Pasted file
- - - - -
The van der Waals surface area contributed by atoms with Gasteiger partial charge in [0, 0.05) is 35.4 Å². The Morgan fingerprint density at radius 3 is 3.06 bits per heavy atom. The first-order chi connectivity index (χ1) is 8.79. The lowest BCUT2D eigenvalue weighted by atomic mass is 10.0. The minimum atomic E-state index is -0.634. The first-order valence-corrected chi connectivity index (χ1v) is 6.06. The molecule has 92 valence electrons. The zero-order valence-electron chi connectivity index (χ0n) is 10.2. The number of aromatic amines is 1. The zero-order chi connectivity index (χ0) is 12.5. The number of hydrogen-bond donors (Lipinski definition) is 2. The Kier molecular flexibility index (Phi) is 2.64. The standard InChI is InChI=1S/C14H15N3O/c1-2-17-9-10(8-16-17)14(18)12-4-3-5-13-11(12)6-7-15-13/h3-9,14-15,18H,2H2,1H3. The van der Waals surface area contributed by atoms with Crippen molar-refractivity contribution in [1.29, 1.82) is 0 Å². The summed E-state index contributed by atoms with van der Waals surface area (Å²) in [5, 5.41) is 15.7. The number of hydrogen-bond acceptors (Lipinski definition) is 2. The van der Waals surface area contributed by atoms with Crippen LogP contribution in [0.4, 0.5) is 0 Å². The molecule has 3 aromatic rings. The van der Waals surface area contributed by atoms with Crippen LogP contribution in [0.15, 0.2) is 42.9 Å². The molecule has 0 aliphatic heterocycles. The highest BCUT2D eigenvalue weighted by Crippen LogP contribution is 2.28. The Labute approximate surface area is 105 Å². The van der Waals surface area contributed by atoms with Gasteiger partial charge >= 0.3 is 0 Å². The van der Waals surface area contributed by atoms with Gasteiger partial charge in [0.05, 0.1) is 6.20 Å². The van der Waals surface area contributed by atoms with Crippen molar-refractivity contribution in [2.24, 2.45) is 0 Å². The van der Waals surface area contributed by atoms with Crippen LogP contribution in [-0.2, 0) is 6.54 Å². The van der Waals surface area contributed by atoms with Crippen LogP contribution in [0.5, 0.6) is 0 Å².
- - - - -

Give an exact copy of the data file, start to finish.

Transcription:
The van der Waals surface area contributed by atoms with Gasteiger partial charge in [0, 0.05) is 35.4 Å². The Morgan fingerprint density at radius 3 is 3.06 bits per heavy atom. The first-order chi connectivity index (χ1) is 8.79. The lowest BCUT2D eigenvalue weighted by atomic mass is 10.0. The minimum atomic E-state index is -0.634. The first-order valence-corrected chi connectivity index (χ1v) is 6.06. The molecule has 92 valence electrons. The zero-order valence-electron chi connectivity index (χ0n) is 10.2. The number of aromatic amines is 1. The zero-order chi connectivity index (χ0) is 12.5. The number of hydrogen-bond donors (Lipinski definition) is 2. The Kier molecular flexibility index (Phi) is 2.64. The standard InChI is InChI=1S/C14H15N3O/c1-2-17-9-10(8-16-17)14(18)12-4-3-5-13-11(12)6-7-15-13/h3-9,14-15,18H,2H2,1H3. The van der Waals surface area contributed by atoms with Crippen molar-refractivity contribution in [1.29, 1.82) is 0 Å². The summed E-state index contributed by atoms with van der Waals surface area (Å²) in [5, 5.41) is 15.7. The number of hydrogen-bond acceptors (Lipinski definition) is 2. The van der Waals surface area contributed by atoms with Crippen LogP contribution in [0.4, 0.5) is 0 Å². The molecule has 3 aromatic rings. The van der Waals surface area contributed by atoms with Crippen LogP contribution in [0.15, 0.2) is 42.9 Å². The molecule has 0 aliphatic heterocycles. The highest BCUT2D eigenvalue weighted by Crippen LogP contribution is 2.28. The Labute approximate surface area is 105 Å². The van der Waals surface area contributed by atoms with Gasteiger partial charge >= 0.3 is 0 Å². The van der Waals surface area contributed by atoms with Gasteiger partial charge in [0.05, 0.1) is 6.20 Å². The van der Waals surface area contributed by atoms with Crippen molar-refractivity contribution in [2.24, 2.45) is 0 Å². The van der Waals surface area contributed by atoms with Crippen LogP contribution in [-0.2, 0) is 6.54 Å². The van der Waals surface area contributed by atoms with Crippen LogP contribution in [0.5, 0.6) is 0 Å².